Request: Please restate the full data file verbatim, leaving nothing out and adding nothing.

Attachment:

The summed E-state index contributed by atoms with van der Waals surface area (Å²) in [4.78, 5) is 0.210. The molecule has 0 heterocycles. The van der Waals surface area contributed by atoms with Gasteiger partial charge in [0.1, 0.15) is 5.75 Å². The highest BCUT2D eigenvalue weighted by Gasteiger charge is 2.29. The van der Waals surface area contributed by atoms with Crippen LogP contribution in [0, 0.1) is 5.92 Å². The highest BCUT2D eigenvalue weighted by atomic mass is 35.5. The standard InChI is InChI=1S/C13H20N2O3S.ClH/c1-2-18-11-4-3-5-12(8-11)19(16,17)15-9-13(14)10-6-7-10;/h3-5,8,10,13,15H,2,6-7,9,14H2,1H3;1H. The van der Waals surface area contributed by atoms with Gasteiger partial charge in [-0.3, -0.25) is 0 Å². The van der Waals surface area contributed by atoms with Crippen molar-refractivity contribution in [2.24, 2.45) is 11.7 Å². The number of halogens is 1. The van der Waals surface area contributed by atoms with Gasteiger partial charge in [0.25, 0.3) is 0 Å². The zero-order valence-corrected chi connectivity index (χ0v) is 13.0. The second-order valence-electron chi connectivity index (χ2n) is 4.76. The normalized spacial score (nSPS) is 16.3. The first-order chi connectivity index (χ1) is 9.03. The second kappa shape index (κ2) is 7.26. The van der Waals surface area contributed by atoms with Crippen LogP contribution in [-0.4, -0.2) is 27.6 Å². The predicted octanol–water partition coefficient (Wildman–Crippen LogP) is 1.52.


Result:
The summed E-state index contributed by atoms with van der Waals surface area (Å²) in [4.78, 5) is 0.210. The molecule has 0 heterocycles. The van der Waals surface area contributed by atoms with Gasteiger partial charge in [0.1, 0.15) is 5.75 Å². The highest BCUT2D eigenvalue weighted by Gasteiger charge is 2.29. The van der Waals surface area contributed by atoms with Crippen LogP contribution in [0, 0.1) is 5.92 Å². The highest BCUT2D eigenvalue weighted by atomic mass is 35.5. The standard InChI is InChI=1S/C13H20N2O3S.ClH/c1-2-18-11-4-3-5-12(8-11)19(16,17)15-9-13(14)10-6-7-10;/h3-5,8,10,13,15H,2,6-7,9,14H2,1H3;1H. The van der Waals surface area contributed by atoms with Gasteiger partial charge in [-0.3, -0.25) is 0 Å². The van der Waals surface area contributed by atoms with Crippen molar-refractivity contribution in [2.24, 2.45) is 11.7 Å². The number of halogens is 1. The van der Waals surface area contributed by atoms with Gasteiger partial charge in [0.25, 0.3) is 0 Å². The zero-order valence-corrected chi connectivity index (χ0v) is 13.0. The second-order valence-electron chi connectivity index (χ2n) is 4.76. The normalized spacial score (nSPS) is 16.3. The first-order chi connectivity index (χ1) is 9.03. The second kappa shape index (κ2) is 7.26. The van der Waals surface area contributed by atoms with Crippen LogP contribution in [-0.4, -0.2) is 27.6 Å². The predicted octanol–water partition coefficient (Wildman–Crippen LogP) is 1.52.